De Loach got one of the disabled engines running at half speed but listening to the intercom, I heard the navigator tell Dc Leach that we were lost and he didn’t know where we were. We kept flying along. It was now day light and in front of us was a shoreline, but what island? Where were we? De Loach asked the crew if any one could recognize where we were. No one knew. We kept flying along the coast not bowing if we were in enemy territory or friendly territory. Fuel was running low. We had already thrown everything out of the plane to lighten it so we might go farther. We were in big trouble. Were the laps on the shore or not? Soon we had no choice -- the once full fuel tanks read ‘E’. Dc Leach told everyone to take positions for ditching into the ocean. One of the gunners spotted a red flag on top of a small hill but we had no choice. We all thought it was occupiedhy the Japs. Prisonsers of war or torture and death were real possibilities now that is if we survived the crash landing. DeLoach aimed the plane and tried to hit the water and skip to a shallow reef but at 200 mph we hit the water and missed the reef. The plane stopped, water rushed in and filled the plane half full. Real fear and confusion slipped in as thoughts of drowning, sharks and laps on shore dominated our minds.
Three men were badly hurt, one with a broken back [Smith], one a broken leg and one a broken arm. I was not hurt. Before touchdown in the water, I had tied a Thompson submachine gun to an inflated Mae West with 50 rounds of ammo. I placed the gun in the radio room by the biggest escape hatch we had. I told Joe Wilson the ball turret gunner to make sure he pulled the handles on the inflatable life rafts and showed him where they were. Joe did exactly that and both rafts popped out of the side of the plane into the water. Everyone was scrambling to get out, the plane was sinking steadily. I could not find the machine gun with all the water rushing in and trying to get the injured men out the hatch before the plane sank. De Leach and the people up front went out the cockpit windows to safety. One life raft was completely inflated. The large one was only partially inflated and still tied to the plane when it went down with Black Jack. We got the injured men in the smaller raft and the rest of us held on to the sides. We untied the raft from the plane, drifted a little and watched Black Jack slide so quietly into the water, a few bubbles and she was gone out of sight. Black Jack sank in one minute.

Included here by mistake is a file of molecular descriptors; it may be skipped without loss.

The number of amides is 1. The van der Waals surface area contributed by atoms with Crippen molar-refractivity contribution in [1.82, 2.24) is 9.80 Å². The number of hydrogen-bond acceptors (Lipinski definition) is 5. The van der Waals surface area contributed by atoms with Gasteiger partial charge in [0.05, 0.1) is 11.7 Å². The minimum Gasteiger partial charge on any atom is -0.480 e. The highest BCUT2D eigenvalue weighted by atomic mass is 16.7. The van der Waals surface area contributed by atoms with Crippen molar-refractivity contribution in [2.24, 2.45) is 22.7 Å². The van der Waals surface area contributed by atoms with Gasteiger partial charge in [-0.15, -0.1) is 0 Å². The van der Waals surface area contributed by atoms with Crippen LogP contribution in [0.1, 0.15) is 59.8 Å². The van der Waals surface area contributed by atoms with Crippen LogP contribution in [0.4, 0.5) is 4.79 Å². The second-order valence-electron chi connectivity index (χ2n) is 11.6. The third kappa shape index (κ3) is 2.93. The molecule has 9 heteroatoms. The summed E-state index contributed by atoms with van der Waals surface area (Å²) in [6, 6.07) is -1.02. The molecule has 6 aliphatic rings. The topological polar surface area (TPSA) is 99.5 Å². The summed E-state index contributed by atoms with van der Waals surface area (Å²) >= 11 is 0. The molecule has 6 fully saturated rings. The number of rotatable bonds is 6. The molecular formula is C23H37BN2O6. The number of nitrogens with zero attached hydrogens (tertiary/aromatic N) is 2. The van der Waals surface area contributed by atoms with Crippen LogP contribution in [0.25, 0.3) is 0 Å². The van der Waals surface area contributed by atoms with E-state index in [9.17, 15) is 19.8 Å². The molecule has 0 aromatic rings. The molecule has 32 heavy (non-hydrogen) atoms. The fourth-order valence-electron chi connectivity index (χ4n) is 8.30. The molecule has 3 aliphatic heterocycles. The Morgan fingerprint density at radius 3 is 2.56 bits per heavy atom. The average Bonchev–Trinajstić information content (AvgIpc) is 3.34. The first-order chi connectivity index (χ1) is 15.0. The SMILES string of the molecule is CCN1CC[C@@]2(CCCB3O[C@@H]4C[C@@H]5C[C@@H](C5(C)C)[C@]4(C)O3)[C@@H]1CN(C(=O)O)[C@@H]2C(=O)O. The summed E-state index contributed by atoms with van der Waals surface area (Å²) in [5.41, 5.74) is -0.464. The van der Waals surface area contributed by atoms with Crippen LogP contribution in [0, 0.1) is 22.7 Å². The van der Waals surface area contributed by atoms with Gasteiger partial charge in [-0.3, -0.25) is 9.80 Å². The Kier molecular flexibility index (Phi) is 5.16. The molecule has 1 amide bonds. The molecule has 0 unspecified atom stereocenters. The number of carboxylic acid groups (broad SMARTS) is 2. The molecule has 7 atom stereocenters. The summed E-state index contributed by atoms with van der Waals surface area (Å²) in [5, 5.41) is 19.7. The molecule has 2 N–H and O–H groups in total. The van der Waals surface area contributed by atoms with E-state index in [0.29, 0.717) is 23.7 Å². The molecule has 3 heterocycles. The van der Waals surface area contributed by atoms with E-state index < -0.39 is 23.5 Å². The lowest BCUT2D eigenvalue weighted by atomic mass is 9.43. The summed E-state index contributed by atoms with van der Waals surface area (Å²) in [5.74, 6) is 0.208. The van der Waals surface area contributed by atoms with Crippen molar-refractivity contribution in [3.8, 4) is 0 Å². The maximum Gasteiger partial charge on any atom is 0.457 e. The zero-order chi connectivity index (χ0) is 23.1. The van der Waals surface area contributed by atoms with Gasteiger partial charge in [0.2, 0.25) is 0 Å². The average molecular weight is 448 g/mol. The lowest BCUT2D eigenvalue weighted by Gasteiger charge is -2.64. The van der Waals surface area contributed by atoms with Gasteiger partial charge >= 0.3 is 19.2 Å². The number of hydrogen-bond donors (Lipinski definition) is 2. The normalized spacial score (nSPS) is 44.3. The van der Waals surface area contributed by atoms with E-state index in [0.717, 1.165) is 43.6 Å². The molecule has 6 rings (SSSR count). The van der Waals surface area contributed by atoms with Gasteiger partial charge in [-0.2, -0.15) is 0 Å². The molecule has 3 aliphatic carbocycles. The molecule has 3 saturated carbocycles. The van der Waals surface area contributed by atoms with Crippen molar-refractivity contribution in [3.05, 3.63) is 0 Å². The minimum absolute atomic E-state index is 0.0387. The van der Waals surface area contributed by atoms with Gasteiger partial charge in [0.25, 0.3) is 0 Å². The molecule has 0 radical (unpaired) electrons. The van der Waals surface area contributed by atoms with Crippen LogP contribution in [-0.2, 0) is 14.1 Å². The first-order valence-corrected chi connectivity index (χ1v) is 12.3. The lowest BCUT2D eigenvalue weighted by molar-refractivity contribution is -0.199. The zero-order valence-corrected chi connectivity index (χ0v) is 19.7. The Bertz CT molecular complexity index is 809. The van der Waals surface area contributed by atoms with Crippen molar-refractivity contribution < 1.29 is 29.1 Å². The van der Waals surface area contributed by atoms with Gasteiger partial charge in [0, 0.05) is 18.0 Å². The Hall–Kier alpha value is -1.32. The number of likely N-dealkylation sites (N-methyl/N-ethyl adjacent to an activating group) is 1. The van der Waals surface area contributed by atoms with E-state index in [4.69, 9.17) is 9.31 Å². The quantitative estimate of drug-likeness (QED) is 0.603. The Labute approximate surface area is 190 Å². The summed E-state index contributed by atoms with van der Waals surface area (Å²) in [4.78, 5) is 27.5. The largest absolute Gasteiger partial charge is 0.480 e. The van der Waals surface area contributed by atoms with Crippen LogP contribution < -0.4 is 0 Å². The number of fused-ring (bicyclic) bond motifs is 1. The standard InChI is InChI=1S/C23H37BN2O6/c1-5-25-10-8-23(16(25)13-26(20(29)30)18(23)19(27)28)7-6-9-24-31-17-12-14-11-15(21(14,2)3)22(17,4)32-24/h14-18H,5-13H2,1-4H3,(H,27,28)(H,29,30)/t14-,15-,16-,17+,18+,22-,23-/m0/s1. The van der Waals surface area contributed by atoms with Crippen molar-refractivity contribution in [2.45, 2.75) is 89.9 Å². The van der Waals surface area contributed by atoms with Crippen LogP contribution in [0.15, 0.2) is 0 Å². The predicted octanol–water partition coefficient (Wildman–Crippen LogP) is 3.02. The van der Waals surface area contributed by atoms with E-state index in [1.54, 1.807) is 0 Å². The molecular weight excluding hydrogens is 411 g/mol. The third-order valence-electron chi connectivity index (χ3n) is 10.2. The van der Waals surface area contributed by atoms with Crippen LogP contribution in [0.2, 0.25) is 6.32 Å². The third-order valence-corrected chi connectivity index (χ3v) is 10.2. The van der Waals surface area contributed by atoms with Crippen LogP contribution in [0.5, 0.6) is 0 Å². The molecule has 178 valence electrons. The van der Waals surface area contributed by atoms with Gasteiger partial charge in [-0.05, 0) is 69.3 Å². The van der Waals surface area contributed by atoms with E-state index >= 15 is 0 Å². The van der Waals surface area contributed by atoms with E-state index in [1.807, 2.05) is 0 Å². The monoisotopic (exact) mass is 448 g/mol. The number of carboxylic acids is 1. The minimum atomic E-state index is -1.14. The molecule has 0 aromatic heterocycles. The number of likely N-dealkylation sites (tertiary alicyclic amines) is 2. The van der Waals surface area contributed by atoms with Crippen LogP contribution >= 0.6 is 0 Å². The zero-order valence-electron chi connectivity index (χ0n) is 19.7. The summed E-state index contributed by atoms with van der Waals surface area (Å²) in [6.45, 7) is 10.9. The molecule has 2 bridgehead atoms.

We were now about 1/2 to 3/4 of a mile off the shore and we could see the natives coming towards us in small boats like canoes. When they reached us they seemed friendly, they were not armed in anyway. They grabbed hold of the ropes on the raft and started paddling towards shore and a small beach with huts on it. As the raft pulled up on the sand, I jumped out and pushed and pulled one of the natives indicating I wanted to go up the beach and into the jungle growth towards where we had seen the red flag flying. There was a small path from the beach going toward the top of this hill. Up the path we went, the native and I. About 50 feet up the path, I saw some people coming down. I grabbed the native, cocked my 45 and hid behind some bushes. They got in sight and would you believe it.. .it was an Australian Coast Watcher and 2 natives coming down the trail as fast as they could to help us! The spotter’s name was Eric Foster, his story and people like him is almost unbelievable. Here they take a man, fly him or boat him as close to the laps as they can get, drop him off with a radio transmitter and supplies to last a year so he can radio back to the allies when the laps are about to bomb, or notify where convoys are sailing. Here he was all by himself in the worst of jungle, within 3-4 miles of the enemy. Out of nowhere, not within 300 miles either direction would we have gotten help, when appears Mr. Foster with radio capabilities. We got off the beach, went up the trail to Foster’s camp site, laid out the injured as best we could and radioed for help.
A day later, a small sea plane, Australian, put down and took the injured men away. Two days later, a PT boat showed up and took the rest of us to Goodenough Island, which has a small runway just barely big enough for a DC-3. It arrived, we boarded, and went back to Port Moresby. We got two weeks leave in Sydney then went back to bombing missions. I flew 52 missions before being sent back to the U.S. In 1993, 50 years later, I received recognition for these missions from the U. S. Army by being awarded the distinquished flying cross."